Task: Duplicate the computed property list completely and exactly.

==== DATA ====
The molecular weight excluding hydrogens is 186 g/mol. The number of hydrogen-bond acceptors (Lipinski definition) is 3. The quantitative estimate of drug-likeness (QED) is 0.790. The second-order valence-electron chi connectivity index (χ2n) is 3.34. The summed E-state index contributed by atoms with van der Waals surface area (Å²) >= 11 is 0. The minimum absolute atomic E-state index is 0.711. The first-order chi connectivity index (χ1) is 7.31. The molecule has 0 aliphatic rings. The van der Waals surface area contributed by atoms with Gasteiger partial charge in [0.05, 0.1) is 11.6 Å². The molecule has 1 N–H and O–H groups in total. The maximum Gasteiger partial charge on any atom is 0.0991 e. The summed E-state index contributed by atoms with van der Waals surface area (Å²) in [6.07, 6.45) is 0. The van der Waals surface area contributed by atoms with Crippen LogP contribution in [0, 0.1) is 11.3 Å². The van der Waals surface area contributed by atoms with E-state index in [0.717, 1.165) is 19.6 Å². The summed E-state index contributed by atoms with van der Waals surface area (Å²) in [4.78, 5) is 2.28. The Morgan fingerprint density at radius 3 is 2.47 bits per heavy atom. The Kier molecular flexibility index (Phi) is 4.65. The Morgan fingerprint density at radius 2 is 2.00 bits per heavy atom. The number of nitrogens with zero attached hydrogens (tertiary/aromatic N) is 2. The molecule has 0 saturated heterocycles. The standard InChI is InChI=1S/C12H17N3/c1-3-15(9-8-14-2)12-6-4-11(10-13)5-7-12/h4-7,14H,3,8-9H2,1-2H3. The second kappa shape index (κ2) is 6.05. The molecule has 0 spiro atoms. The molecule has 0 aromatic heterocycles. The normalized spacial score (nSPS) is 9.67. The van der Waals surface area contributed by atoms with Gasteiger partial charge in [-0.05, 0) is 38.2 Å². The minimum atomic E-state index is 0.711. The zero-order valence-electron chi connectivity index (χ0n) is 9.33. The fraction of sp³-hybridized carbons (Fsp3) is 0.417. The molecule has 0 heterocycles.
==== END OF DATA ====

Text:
The molecular weight excluding hydrogens is 186 g/mol. The number of hydrogen-bond acceptors (Lipinski definition) is 3. The quantitative estimate of drug-likeness (QED) is 0.790. The second-order valence-electron chi connectivity index (χ2n) is 3.34. The summed E-state index contributed by atoms with van der Waals surface area (Å²) >= 11 is 0. The minimum absolute atomic E-state index is 0.711. The first-order chi connectivity index (χ1) is 7.31. The molecule has 0 aliphatic rings. The van der Waals surface area contributed by atoms with Gasteiger partial charge in [0.05, 0.1) is 11.6 Å². The molecule has 1 N–H and O–H groups in total. The maximum Gasteiger partial charge on any atom is 0.0991 e. The summed E-state index contributed by atoms with van der Waals surface area (Å²) in [6.07, 6.45) is 0. The van der Waals surface area contributed by atoms with Crippen LogP contribution in [0, 0.1) is 11.3 Å². The van der Waals surface area contributed by atoms with E-state index in [0.717, 1.165) is 19.6 Å². The summed E-state index contributed by atoms with van der Waals surface area (Å²) in [4.78, 5) is 2.28. The Morgan fingerprint density at radius 3 is 2.47 bits per heavy atom. The Kier molecular flexibility index (Phi) is 4.65. The Morgan fingerprint density at radius 2 is 2.00 bits per heavy atom. The number of nitrogens with zero attached hydrogens (tertiary/aromatic N) is 2. The molecule has 0 saturated heterocycles. The standard InChI is InChI=1S/C12H17N3/c1-3-15(9-8-14-2)12-6-4-11(10-13)5-7-12/h4-7,14H,3,8-9H2,1-2H3. The second kappa shape index (κ2) is 6.05. The molecule has 0 spiro atoms. The molecule has 0 aromatic heterocycles. The normalized spacial score (nSPS) is 9.67. The van der Waals surface area contributed by atoms with Gasteiger partial charge in [-0.05, 0) is 38.2 Å². The minimum atomic E-state index is 0.711. The zero-order valence-electron chi connectivity index (χ0n) is 9.33. The fraction of sp³-hybridized carbons (Fsp3) is 0.417. The molecule has 0 heterocycles.